Review: “Cold” by Gideon

Tuscaloosa Alabama hardcore crew Gideon have been making a name for themselves since 2008, though it has to be said that of the current lineup only drummer Jake Smelley remains from the band that started out. Gaining acclaim from their peers such that guest vocals from the likes of Caleb Schomo from Beartooth and Matt Honeycutt of Kublai Kahn have appeared in the bands back catalogue. “Cold” sees the band switch from previous label home Facedown Records to Equal Vision.

“Champions” opens the album in style, crossing over breakdowns while also demonstrating the range of former The Advocate vocalist Daniel McWhorter. Emphasizing the positive with typical hardcore themes of seizing the moment. It’s “Cursed” that ups the game. A guest spot from Knocked Loose frontman Bryan Garris and the intro riff from “Counting Worms” re-cycled into some pile driven breakdowns from former As Hell Retreats Guitarist Tyler Riley and the whole thing lifts dramatically. “Machines” keeps up the pace and energy while also introducing a clean chorus backed by uncleans. Lyrically themed at not being part of societies big machine is on point for the current climate.

“Freedom” sees Gideon joined by Hatebreed‘s Jamey Jasta for some full on mosh out worthy action. Once again maintaining the positivity of the hardcore themes and mentality while also inspiring you, the listener to clench your fist and punch the sky. “The Game” gets off the ground by introducing some hardcore punk pace the opening bars while adding some eerie keys into the chorus to fill the space left between the guitar attack breaks. Given the brutal chorus including the repeated lines “Dust To Dust” perhaps it would have been better re-titled? Title track “Cold” is a 90 second bluesy instrumental that leans on the bands deep South homeland for inspiration while acting as a moment of clarity before “Watch Me Sink” tears in. Then comes the surprise. The Metalcore inspired chrous has a strange familiarity to it that while in style was hinted at on “Machines” is now carried off more effectively. But actually it doesn’t suit what Gideon’s core sound is and muddys the water of what is otherise an album to this point that has excellent flow. Fortunately, the band pull it back with “Pulling Teeth”. From it’s hardcore punk start to its almost Wage War esq Tech-Metal inspired melody, it’s a banger of a tune. The bounce and energy that the band are able to inject into the song really pays off and and the use of stucato riffage in the pre-chorus adds to weight of the punch when the breakdown hits. Its a song driven by vengeance and Jake Smelley’s drum work through the fills works really well.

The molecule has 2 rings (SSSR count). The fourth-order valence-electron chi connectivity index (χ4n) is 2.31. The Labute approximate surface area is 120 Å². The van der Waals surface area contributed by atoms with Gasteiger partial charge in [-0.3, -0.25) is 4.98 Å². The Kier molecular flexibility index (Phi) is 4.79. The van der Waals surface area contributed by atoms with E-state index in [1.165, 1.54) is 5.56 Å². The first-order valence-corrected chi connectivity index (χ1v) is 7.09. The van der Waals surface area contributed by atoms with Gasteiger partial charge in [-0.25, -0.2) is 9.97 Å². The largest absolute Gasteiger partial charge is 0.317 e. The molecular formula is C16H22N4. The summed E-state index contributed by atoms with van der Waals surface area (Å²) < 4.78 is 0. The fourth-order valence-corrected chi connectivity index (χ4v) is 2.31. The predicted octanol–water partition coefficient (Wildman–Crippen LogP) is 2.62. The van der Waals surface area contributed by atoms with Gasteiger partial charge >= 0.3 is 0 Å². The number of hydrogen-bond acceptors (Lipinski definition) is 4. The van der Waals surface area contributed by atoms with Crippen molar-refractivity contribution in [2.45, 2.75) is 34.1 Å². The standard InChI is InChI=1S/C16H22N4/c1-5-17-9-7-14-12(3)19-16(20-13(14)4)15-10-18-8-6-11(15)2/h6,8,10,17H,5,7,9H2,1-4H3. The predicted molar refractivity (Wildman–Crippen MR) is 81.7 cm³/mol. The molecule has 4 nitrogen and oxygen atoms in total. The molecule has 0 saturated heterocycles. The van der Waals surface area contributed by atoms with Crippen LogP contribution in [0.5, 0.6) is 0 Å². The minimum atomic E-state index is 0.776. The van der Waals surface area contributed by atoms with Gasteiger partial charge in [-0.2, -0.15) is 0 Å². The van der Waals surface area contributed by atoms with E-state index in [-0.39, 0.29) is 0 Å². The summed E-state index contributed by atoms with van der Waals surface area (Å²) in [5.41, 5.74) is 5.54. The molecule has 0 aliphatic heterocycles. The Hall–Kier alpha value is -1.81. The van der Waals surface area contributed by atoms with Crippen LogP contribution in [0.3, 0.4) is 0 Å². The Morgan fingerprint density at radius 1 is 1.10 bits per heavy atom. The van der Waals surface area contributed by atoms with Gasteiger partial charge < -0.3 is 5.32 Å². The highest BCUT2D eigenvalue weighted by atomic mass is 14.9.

The punchy opening bars of “Walk Alone” continue the vibe of the previous track, while adding melodic lead guitar work over the the top of bouncy breakdowns. The underlying bass rumble underpins the whole thing and there is a distinct Knocked Loose feel to the closing bridge and breakdown. Under licence perhaps? It works with sunning effect. “Scapegoat” changes up the vocals a notch during the opening section verse but the lead work over the top of the chorus seems unnecessary. Trimming the fat generally works for hardcore albums and the excess is pretty obvious on this joint. Fortunately it’s short lived in its sections and counter played by some heavier breakdowns either side. The anti-racism theme is delived with a statisfying punch. “Thick Or Thin” continues the blood transfusion of Hardcore punch, with crushing breakdowns and throat shredding uncleans before delivering the clean vocal chorus of “I’m still alive, still alive”. As much as it adds a hook and catchiness to the song, the first time around, youlyo find yourself wondering why it’s here.

“Cold” is a real mixed bag from Gideon. On the one hand 75% of the album is a punchy, modern hardcore album with Beatdown leanings that would have fans of other genre bands turning their heads. On the other hand there is a vibe that runs through the album that almost says “we want to be more than this”. In comes the Metalcore choruses and clean lines but but kept to a minimum rather than being this “big chorus” vibe some bands go for. In comes the melodic guitars and some lead work that would be more at home on a progressive release. Which is where it falls down somewhat, because sometimes less is more. That’s apparent on the songs that feature the guest vocalists the most. When Gideon don’t get side tracked, they smash the windows and burn down your house. [7/10]



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